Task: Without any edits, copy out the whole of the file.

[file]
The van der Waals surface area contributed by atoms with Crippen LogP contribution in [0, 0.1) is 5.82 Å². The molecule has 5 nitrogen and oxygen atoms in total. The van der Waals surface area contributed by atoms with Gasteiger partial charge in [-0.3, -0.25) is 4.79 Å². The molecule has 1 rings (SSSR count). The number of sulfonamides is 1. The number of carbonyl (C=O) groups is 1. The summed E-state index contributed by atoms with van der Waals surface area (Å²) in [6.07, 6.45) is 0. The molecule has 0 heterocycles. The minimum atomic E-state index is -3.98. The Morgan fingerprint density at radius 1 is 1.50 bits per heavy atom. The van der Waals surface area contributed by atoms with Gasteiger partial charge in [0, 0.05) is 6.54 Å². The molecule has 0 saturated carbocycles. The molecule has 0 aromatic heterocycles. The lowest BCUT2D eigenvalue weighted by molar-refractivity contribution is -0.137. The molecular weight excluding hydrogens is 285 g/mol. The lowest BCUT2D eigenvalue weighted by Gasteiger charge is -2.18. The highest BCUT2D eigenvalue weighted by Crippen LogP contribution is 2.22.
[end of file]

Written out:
The van der Waals surface area contributed by atoms with Crippen LogP contribution in [0, 0.1) is 5.82 Å². The molecule has 5 nitrogen and oxygen atoms in total. The van der Waals surface area contributed by atoms with Gasteiger partial charge in [-0.3, -0.25) is 4.79 Å². The molecule has 1 rings (SSSR count). The number of sulfonamides is 1. The number of carbonyl (C=O) groups is 1. The summed E-state index contributed by atoms with van der Waals surface area (Å²) in [6.07, 6.45) is 0. The molecule has 0 heterocycles. The minimum atomic E-state index is -3.98. The Morgan fingerprint density at radius 1 is 1.50 bits per heavy atom. The van der Waals surface area contributed by atoms with Gasteiger partial charge in [0, 0.05) is 6.54 Å². The molecule has 0 saturated carbocycles. The molecule has 0 aromatic heterocycles. The lowest BCUT2D eigenvalue weighted by molar-refractivity contribution is -0.137. The molecular weight excluding hydrogens is 285 g/mol. The lowest BCUT2D eigenvalue weighted by Gasteiger charge is -2.18. The highest BCUT2D eigenvalue weighted by Crippen LogP contribution is 2.22.